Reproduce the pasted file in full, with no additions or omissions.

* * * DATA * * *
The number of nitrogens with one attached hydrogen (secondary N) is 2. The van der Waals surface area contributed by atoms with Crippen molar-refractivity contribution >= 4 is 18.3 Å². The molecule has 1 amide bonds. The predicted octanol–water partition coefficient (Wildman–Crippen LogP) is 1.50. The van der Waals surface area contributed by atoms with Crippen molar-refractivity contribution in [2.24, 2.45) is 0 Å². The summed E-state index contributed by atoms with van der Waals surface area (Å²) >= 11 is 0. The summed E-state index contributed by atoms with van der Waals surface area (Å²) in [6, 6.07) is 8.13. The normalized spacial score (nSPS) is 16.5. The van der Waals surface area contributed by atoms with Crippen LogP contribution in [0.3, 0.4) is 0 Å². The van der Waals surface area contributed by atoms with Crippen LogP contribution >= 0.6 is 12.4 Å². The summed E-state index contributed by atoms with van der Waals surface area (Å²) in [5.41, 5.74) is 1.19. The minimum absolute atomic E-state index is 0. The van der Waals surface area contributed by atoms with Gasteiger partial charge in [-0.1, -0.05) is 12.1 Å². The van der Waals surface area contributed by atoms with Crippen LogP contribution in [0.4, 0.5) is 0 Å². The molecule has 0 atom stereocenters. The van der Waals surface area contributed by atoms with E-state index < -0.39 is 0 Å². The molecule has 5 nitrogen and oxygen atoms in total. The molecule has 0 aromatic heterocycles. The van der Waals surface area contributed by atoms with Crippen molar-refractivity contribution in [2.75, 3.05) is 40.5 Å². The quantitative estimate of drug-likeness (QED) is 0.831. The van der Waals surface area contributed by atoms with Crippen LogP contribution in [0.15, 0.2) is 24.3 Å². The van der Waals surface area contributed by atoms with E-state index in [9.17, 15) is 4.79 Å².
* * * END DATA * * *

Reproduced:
The number of nitrogens with one attached hydrogen (secondary N) is 2. The van der Waals surface area contributed by atoms with Crippen molar-refractivity contribution >= 4 is 18.3 Å². The molecule has 1 amide bonds. The predicted octanol–water partition coefficient (Wildman–Crippen LogP) is 1.50. The van der Waals surface area contributed by atoms with Crippen molar-refractivity contribution in [2.24, 2.45) is 0 Å². The summed E-state index contributed by atoms with van der Waals surface area (Å²) >= 11 is 0. The summed E-state index contributed by atoms with van der Waals surface area (Å²) in [6, 6.07) is 8.13. The normalized spacial score (nSPS) is 16.5. The van der Waals surface area contributed by atoms with Crippen LogP contribution in [0.3, 0.4) is 0 Å². The van der Waals surface area contributed by atoms with Crippen LogP contribution >= 0.6 is 12.4 Å². The summed E-state index contributed by atoms with van der Waals surface area (Å²) in [5.41, 5.74) is 1.19. The minimum absolute atomic E-state index is 0. The van der Waals surface area contributed by atoms with Gasteiger partial charge in [-0.1, -0.05) is 12.1 Å². The van der Waals surface area contributed by atoms with Crippen LogP contribution in [0.4, 0.5) is 0 Å². The molecule has 0 atom stereocenters. The van der Waals surface area contributed by atoms with E-state index < -0.39 is 0 Å². The molecule has 5 nitrogen and oxygen atoms in total. The molecule has 0 aromatic heterocycles. The van der Waals surface area contributed by atoms with Crippen molar-refractivity contribution in [2.75, 3.05) is 40.5 Å². The quantitative estimate of drug-likeness (QED) is 0.831. The van der Waals surface area contributed by atoms with Crippen LogP contribution in [0.15, 0.2) is 24.3 Å². The van der Waals surface area contributed by atoms with E-state index in [9.17, 15) is 4.79 Å².